Nick Bonino celebrates his third-period goal with 2:33 left in Game 1 of the Stanley Cup Finals (USA Today)
PITTSBURGH – Penguins forward Nick Bonino stood in place with both hands raised high, spinning slowly like the holiday display in a department store window, shining bright for everyone to see. The unclaimed stick of San Jose Sharks defenseman Brent Burns lay just outside the blue paint, nestled underneath the pads of his goaltender Martin Jones, and nearby Paul Martin dropped to one knee in defeat. Into the celebration from the far corner charged Kris Letang, the Pittsburgh defenseman who had no business being that deep, at least not this late into the third period of a tie game. And yet here was the opener of the 2016 Stanley Cup Final, decided by a bold rush, a smart read, and a chip shot by the center with the Civil War chinstrap. “It was a flipper or something like that,” Letang said. “I’m just glad he put that in.”
Two minutes and 33 seconds later, once the Penguins snuffed defenseman Ben Lovejoy’s hooking minor, survived a two-man disadvantage when Jones fled to the bench, and whipped Consol Energy Center into a roaring frenzy, the horn blared on their 3-2 victory, the first by an Eastern Conference team in Game 1 since 2006. It was then that the Carolina Hurricanes, helmed in their front office by GM Jim Rutherford, began the final push toward their first title in franchise history. And it was Tuesday night, with Rutherford watching his new team in the same capacity, that several shrewd moves pushed Pittsburgh to a 1-0 series lead.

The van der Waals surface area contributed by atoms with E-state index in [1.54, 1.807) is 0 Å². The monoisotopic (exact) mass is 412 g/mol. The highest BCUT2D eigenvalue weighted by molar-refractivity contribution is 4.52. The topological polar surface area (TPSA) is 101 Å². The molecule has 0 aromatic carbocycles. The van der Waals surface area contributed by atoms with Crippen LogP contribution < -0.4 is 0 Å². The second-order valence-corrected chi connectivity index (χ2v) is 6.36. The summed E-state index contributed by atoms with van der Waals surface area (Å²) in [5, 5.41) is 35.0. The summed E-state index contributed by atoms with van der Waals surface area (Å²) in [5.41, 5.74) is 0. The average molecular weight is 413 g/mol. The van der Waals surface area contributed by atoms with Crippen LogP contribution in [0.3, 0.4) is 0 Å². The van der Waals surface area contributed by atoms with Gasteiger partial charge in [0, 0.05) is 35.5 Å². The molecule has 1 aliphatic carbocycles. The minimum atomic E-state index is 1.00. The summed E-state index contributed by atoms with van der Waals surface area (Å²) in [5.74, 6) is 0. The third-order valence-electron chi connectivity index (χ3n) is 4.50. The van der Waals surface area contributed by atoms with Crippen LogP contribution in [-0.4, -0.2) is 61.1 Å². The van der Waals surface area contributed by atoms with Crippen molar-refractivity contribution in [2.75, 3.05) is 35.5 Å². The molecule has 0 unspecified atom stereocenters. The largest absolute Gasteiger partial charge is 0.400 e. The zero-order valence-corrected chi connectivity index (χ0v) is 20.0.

The third-period goal by Bonino, acquired from Vancouver last July, was merely the climax. The backhanded feed that sprung Letang at the offensive blue line came via speedster Carl Hagelin, shipped back into the Metropolitan Division midseason from Anaheim. In the opening frame, forwards Bryan Rust and Conor Sheary became the first pair of rookies to open the Stanley Cup scoring since 1924, or roughly around when forward Matt Cullen, the $800,000 summer signee who stepped onto the second line after Rust exited with a head injury, was born. Before the game, television cameras captured coach Mike Sullivan, promoted from Wilkes-Barre/Scranton on Dec. 12 upon Mike Johnston’s firing, instructing his charges to play “fast and fearless.”